Seconds in our hands: Centuries in our lands

Plastic waste is now a bandwagon. Blue Planet 2, the UN meeting on Oceans and the decision by the Chinese not to import UK recycling have put it firmly in our minds – this week, the BBC website had over 40 articles on plastic waste in two months alone.

And it’s January – I have heard a number of people making resolutions about reducing plastic, so it’s a good time for the bandwagon to take root. There are lots of readily available ideas for changing personal buying habits.i

But if we are serious about it, I dont think acting individually is enough: We must amplify our actions. Bandwagons matter. In the delicate dance of political feasibility, the fine balance between competitive edge and company value statement, the awareness of a growing opinion can help tip the scales. Rather than a viscious cycle of, “I would like to act, but…”, vocal consumers and voters can help promote a virtuous circle, encourage (literally give courage), those who are willing to lead. We want our leaders – political, business, public servants, to act where they can in the common good, rather than their institutional interest. But that means consideration of their personal interest, convenience, reputation etc might take a hit. If we expect them to run that risk, perhaps we should also be prepared to sacrifice a little of our convenience, money or time to get the change we want. Signing petitions is essential to prove vocal opinion. It takes seconds: For example,

But here’s some other ideas for amplifying actions too:

  1. Review products or services when asked. Companies publicise what you say. Your judgement on ‘Value for money’ entirely depends on what you value. It doesn’t just have to be quality and convenience. Having spent years deleting such emails, I now review vegetables, toothpaste, hotels, anything I can when I have time.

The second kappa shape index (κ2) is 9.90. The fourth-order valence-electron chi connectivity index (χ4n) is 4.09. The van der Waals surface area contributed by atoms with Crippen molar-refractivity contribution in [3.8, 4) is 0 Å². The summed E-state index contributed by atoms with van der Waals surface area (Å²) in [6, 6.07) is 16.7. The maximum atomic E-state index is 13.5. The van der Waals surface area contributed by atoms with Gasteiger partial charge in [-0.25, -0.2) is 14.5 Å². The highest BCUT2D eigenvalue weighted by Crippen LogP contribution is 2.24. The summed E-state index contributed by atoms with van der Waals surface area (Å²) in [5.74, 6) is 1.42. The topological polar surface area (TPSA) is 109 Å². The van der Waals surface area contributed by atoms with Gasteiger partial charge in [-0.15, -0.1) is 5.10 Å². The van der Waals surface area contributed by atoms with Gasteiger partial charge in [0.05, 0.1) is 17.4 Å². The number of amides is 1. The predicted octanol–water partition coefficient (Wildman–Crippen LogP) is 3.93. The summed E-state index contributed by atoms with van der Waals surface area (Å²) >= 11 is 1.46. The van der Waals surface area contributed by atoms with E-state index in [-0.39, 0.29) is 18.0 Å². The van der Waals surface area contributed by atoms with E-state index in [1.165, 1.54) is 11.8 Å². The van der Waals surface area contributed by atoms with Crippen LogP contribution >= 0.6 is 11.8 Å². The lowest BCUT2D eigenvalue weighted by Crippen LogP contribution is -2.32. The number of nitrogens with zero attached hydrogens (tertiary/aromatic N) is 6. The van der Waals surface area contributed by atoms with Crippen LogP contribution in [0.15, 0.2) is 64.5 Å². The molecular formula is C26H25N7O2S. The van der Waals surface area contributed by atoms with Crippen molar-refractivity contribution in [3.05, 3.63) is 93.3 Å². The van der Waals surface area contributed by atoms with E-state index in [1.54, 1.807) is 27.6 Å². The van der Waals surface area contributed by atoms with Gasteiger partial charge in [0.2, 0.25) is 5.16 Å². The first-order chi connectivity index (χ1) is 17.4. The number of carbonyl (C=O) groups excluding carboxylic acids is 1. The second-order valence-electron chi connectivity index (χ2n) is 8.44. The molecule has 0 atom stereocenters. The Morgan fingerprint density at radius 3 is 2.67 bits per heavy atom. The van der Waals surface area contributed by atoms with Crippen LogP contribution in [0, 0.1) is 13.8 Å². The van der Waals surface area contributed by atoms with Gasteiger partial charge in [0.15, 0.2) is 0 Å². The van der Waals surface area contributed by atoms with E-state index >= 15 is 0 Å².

2. Join or create bandwagons online with similar consumers about companies you use. Especially companies targetting a particular market – childrens products, specialist foods etc.
  3. Tweet your views to customer services for companies you use. Consumers have little real choice on packaging. Protesting on social media is available to all.
  4. We are all part of wider organisations – spot opportunities to change something at their events eg. craft materials for school events, initiatives at work to cut plastic. Support or initiate them where you can.

Good luck – and watch this space!




Leave a Reply

Fill in your details below or click an icon to log in: Logo

You are commenting using your account. Log Out /  Change )

Twitter picture

You are commenting using your Twitter account. Log Out /  Change )

Facebook photo

You are commenting using your Facebook account. Log Out /  Change )

Connecting to %s